HEARING AIDS 101:
It’s important that you understand where we are trying to go with hearing aids and hearing rehabilitation so let’s assume you have just been for a hearing test and the results are those shown above.
This is called an audiogram. The numbers across the bottom are the frequencies audible to a healthy human ear. As you look at the screen, the numbers to the right are the higher frequencies and those to the left are the deeper, base tones.
Down the side is a measurement of the strength of the signal in decibels – really loud down at the bottom, really soft at the top.
There are 2 lines on the audiogram; a red one with circles and a blue one with crosses. The red is your right ear and the blue is your left ear.
Normal hearing would see both these lines somewhere above 20dB on this graph so you can see this audiogram indicates a bilateral hearing loss ranging from mild to severe in the higher frequencies.
With hearing devices, we are attempting to push all these higher frequency thresholds back above 20dB to recreate 2 nice flat lines that more accurately reflect what your cochlear did when it worked as it should.
This is where you need to understand the difference between hearing aids and glasses.
Do you remember when you finally accepted that you couldn’t see as well as you once did, and you went to the Optometrist where he asked you to read ‘that chart on the wall down there’. Your response was probably ‘what chart, I can’t see it?’
In any event, some glasses were made and when you left the clinic, immediately you could read the number plates of the cars at the other end of the street.
So, glasses are a ‘quick fix’; put them on and you can see, take them off and you can’t.
Hearing Aids are nothing like this. Essentially, they are the primary asset we use in the attempted reprogramming/rehabilitation of the auditory cortex of your brain.
Looking at our audiogram, if you accept that we are trying to recreate 2 nice flat lines above 20dB, you can understand that, when we fit the hearing aids and turn them on, we liven up all these frequencies that have been doing very little for a long time. There is a great flush of new electronic information that hits the brain and it says ‘what tha hell is all this’? It hasn’t heard all this information for a long time, and it has to reprogram itself to give you a different interpretation of what’s going on around us.
That reprogramming/rehabilitation process doesn’t happen straight away like the glasses – put ‘em on you see, take ‘em off and you can’t.
Hearing rehabilitation can take up to 16 weeks for most of this reprogramming to happen. The big part of it happens pretty quickly but it’s a plateauing effect that tapers off over time.
The degree of success or otherwise for this reprogramming job is determined not just by the caliber of the instruments we are using, nor by how well we as clinicians set them up, but equally as important at both those things put together, it’s determined by how consistent we keep that string of information relayed to the brain. The more consistent we keep that flow of information, the more successful the final result.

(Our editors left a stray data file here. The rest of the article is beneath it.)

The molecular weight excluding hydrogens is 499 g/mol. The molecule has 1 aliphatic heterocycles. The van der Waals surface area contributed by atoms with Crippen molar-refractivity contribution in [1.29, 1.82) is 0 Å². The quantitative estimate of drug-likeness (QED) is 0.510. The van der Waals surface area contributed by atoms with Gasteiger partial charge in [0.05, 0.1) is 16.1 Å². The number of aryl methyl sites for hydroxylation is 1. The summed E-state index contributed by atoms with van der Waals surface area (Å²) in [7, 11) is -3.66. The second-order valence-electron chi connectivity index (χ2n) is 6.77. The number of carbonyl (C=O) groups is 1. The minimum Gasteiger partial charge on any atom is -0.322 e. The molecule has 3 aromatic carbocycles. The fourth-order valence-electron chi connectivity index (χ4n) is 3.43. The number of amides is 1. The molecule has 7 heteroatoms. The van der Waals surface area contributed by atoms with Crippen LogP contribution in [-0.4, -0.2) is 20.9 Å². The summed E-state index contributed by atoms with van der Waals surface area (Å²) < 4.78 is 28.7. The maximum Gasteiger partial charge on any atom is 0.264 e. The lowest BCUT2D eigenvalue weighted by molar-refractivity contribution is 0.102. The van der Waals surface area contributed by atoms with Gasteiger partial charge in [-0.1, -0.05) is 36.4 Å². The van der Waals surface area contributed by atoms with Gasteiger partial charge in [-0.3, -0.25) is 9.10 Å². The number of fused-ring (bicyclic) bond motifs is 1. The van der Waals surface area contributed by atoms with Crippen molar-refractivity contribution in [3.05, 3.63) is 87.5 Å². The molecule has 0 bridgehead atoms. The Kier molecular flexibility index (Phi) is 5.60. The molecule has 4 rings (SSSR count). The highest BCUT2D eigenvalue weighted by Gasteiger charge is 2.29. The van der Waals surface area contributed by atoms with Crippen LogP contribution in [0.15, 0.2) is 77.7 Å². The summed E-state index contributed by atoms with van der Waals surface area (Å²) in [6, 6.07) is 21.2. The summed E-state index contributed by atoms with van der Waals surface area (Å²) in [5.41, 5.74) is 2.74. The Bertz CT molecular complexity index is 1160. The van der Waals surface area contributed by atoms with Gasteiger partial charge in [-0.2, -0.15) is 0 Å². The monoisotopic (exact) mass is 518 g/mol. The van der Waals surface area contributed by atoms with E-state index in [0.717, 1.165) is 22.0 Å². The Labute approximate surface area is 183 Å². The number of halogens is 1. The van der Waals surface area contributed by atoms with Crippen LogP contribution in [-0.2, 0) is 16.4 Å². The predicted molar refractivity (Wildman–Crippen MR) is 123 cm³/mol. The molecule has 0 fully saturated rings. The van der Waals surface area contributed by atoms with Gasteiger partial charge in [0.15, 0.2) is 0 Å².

So, the golden rule for any hearing aids of any sort, irrespective of their cost, is that they should be worn ‘while ever you are awake’.
Common sense prevails of course, and you take them off when you are doing something noisy, (put your headphones on, do the noisy thing and then put your hearing aids back on). If you have a swim, a wash or a shower, they don’t like that much water so take them off. If you want to lie down after lunch and have a camp, take them off – they’re uncomfortable things to sleep in.
But, even if you’re sitting on the back verandah, having a cup of tea, reading the paper by yourself, they should still be in and on.
I don’t know about you guys, but I find that, as I get older especially, if I’m zoned in on a good book, I become oblivious to all the other sounds around me. That doesn’t mean that my hearing system doesn’t pick up all these extraneous sounds; it does, and my auditory cortex uses all this information in it’s ongoing ‘housekeeping’ process. It’s my sub-conscious that decides what I should know about and what it lets go through to the keeper. So there are a lot of sounds going on around you that you aren’t immediately aware of but your brain has it’s finger on the pulse and will alert you to what it thinks you should know about – the fight or flight response is an example.
Understanding this could explain why, for the guys who put their hearing aids on for 2 hours to watch the news on the telly each night and throw them back in the drawer and then complain when they can’t hear anything with their hearing aids on, in the noisy restaurant on Friday night. How do they expect a positive result when the brain gets 2 hours of new information, 22 hours back in the dark and when we walk into that noisy environment, the brain says, ‘what tha hell are we going to do with all of this?’
This is the concept we need to get our head around with regard to hearing rehabilitation – completely different job to vision and glasses.
Now it sounds like we should be wearing our hearing aids 24/7; that’s ridiculous, we can’t do that. The latest research from the National Acoustics Laboratory indicates that, if you can average any where near 8 hours a day, that’s enough to reprogram the brain. So, you might have a big day on Saturday, do some paperwork in the morning, watch a movie after lunch and go out for dinner on Saturday night; you might knock up 16 hours. On Sunday, you’re going sailing, fishing, down to the beach for the day so you leave them home for obvious reasons. Happy days. By the end of the weekend you did 16 hours one day, zero hours the other, you’re still averaging 8 hours a day. All I’m saying is there is the perfect world and then there’s the real world; the closer to an 8-hour average you get, the better the result.